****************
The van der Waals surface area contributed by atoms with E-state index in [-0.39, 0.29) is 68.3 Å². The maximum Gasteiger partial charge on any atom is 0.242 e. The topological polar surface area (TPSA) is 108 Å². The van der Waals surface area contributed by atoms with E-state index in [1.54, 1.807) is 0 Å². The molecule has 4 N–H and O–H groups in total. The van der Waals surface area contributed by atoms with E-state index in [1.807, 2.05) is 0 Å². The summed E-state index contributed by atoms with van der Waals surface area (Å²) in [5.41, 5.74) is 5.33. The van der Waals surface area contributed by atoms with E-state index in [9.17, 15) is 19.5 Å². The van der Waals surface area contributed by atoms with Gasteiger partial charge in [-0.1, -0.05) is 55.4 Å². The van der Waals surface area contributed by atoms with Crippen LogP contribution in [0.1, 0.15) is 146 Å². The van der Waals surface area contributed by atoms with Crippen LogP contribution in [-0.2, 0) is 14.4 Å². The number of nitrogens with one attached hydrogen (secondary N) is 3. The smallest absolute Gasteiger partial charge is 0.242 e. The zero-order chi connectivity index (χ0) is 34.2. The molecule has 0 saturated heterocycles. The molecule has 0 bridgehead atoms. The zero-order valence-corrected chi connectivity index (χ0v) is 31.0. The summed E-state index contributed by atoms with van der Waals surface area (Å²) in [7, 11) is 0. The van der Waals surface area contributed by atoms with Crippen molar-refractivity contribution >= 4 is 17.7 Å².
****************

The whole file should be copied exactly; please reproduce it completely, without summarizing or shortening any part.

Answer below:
The van der Waals surface area contributed by atoms with E-state index in [-0.39, 0.29) is 68.3 Å². The maximum Gasteiger partial charge on any atom is 0.242 e. The topological polar surface area (TPSA) is 108 Å². The van der Waals surface area contributed by atoms with E-state index in [1.54, 1.807) is 0 Å². The molecule has 4 N–H and O–H groups in total. The van der Waals surface area contributed by atoms with E-state index in [1.807, 2.05) is 0 Å². The summed E-state index contributed by atoms with van der Waals surface area (Å²) in [5.41, 5.74) is 5.33. The van der Waals surface area contributed by atoms with E-state index in [9.17, 15) is 19.5 Å². The van der Waals surface area contributed by atoms with Gasteiger partial charge in [-0.1, -0.05) is 55.4 Å². The van der Waals surface area contributed by atoms with Crippen LogP contribution in [0.1, 0.15) is 146 Å². The van der Waals surface area contributed by atoms with Crippen LogP contribution in [-0.2, 0) is 14.4 Å². The number of nitrogens with one attached hydrogen (secondary N) is 3. The smallest absolute Gasteiger partial charge is 0.242 e. The zero-order chi connectivity index (χ0) is 34.2. The molecule has 0 saturated heterocycles. The molecule has 0 bridgehead atoms. The zero-order valence-corrected chi connectivity index (χ0v) is 31.0. The summed E-state index contributed by atoms with van der Waals surface area (Å²) in [7, 11) is 0. The van der Waals surface area contributed by atoms with Crippen molar-refractivity contribution >= 4 is 17.7 Å².